Particle Contamination Issues During Gown Up Procedures:
We begin by discussing the particle contamination issues in gown up rooms. Operating personnel enter gown up rooms to prepare for entry into the final clean room environment where items are processed. Without any static mitigating techniques, the operators and their clothing are statically charged causing substantial particle attraction.
If these particles are not eliminated at this point, they remain attached to them and are carried into the clean room and can wind up eventually on the products being manufactured, causing yield losses and/or rework.
For lowest possible particle counts in a clean room, it is critical to remove as many particles as possible in the gown up room areas so that they are not carried into the clean rooms. Simple air showers or blowers have proven to be not very effective in this regard, as the particle attraction forces are typically greater than the blow off operation. When ionization is used to eliminate the static attraction root causes, particles are “loosened” and can be eliminated altogether from entering the clean room.
Particle Count and Yield Loss Reductions:
In a study of over 100 manufacturers since 2006, it has been observed and noted that each and every facility (100%) that has done testing, has measured substantially reduced particle counts in the clean room when ionization has been implemented in the gown up room. Many facilities conducted experiments where they would turn the ionization systems on and off in the gown up room, and observe the correlated rise and fall of their clean room particle counts. Almost all facilities have particle count measurement equipment, so this is an easily verifiable
experiment to conduct.
Yield improvements were observed in ALL cases when only gown up room ionization was implemented. The typical reduction in yield losses due to particle contamination was 25%. That reduction was totally due to just the gown up room ionization. That is a huge return on a very small investment!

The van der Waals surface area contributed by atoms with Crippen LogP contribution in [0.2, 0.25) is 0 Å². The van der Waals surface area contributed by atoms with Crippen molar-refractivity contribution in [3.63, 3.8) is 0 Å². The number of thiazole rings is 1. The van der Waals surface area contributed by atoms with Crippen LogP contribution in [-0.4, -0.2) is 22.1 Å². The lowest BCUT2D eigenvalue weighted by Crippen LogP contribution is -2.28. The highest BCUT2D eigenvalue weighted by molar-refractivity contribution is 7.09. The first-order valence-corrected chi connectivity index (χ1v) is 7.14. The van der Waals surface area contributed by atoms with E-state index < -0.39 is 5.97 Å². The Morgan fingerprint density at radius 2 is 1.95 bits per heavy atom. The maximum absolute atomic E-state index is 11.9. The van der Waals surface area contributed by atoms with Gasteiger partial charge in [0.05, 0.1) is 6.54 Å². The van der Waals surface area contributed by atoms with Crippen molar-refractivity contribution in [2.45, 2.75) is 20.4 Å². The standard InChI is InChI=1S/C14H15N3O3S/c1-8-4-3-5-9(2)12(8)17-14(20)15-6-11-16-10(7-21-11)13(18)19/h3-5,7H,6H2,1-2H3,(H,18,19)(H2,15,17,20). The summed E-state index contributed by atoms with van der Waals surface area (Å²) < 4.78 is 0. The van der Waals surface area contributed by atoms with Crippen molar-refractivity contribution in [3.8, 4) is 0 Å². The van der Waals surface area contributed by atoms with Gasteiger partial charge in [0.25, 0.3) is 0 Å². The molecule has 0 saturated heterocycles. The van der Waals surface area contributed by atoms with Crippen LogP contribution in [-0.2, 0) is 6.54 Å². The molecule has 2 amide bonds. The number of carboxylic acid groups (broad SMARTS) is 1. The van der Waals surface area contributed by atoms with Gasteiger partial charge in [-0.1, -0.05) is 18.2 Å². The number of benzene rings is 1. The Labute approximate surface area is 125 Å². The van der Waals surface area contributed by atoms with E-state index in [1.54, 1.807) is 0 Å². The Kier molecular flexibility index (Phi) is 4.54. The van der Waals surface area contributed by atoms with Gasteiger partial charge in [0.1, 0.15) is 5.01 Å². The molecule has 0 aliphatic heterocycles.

What is Ionization?
Air ionization is the most effective method of eliminating static charges on non conductive materials and isolated conductors. Air ionizers generate large quantities of positive and negative ions in the surrounding atmosphere, which serve as mobile carriers of charge into the air. As ions flow through the air, they are attracted to oppositely charged particles and surfaces. Neutralization of charged surfaces can be rapidly achieved through the process.
Air ionization may be performed using electrical ionizers, which generate ions in a process known as corona discharge. Electrical ionizers generate air ions through this process by intensifying an electric field around a sharp point until it overcomes the dielectric strength of the surrounding air.
Negative corona occurs when electrons are flowing from the electrode into the surrounding air. Positive corona occurs as a result of the flow of electrons from the air molecules into the electrode.
Please note that insulative materials such as plastics, glass, rubber, ceramic, etc. will not dissipate their charge when grounded. Only bringing air ions close to their surface via ionization equipment removes the charge, which resides on the surface of the insulator.
So, How Does Ionization Help?
Ionization equipment employed in a gown up room “loosens” the particles on personnel by eliminating the attraction force and a great majority of the previously adhered particles will literally fall off of the person and their clothes due to gravity – even in the absence of any additional airflow.
Incorporating additional ionized air flows (ionizing air showers,ionizing blowers, etc.) is effective at eliminating even more of the unwanted particles from entering the clean room.
A Typical Installation of Overhead Ionizing Blowers
One or two strong ionizing blowers should be located just inside the street entrance to the gown up room, and another similar ionizing blower(s) just before the entrance to the clean room. In this way, particles are removed from personnel as they enter into the gown up room in their street clothes, and also when they are subsequently gowned and are ready to enter into the clean room. ( A pair of 3-fan overhead ionizing blowers is shown below.)
Ionization systems, installed in manufacturing facilities gown up rooms and product transfer areas, have proven to be critical components in reducing particle counts in the associated clean room production and assembly areas. These reduced particle counts translate into substantial reductions in yield losses and rework.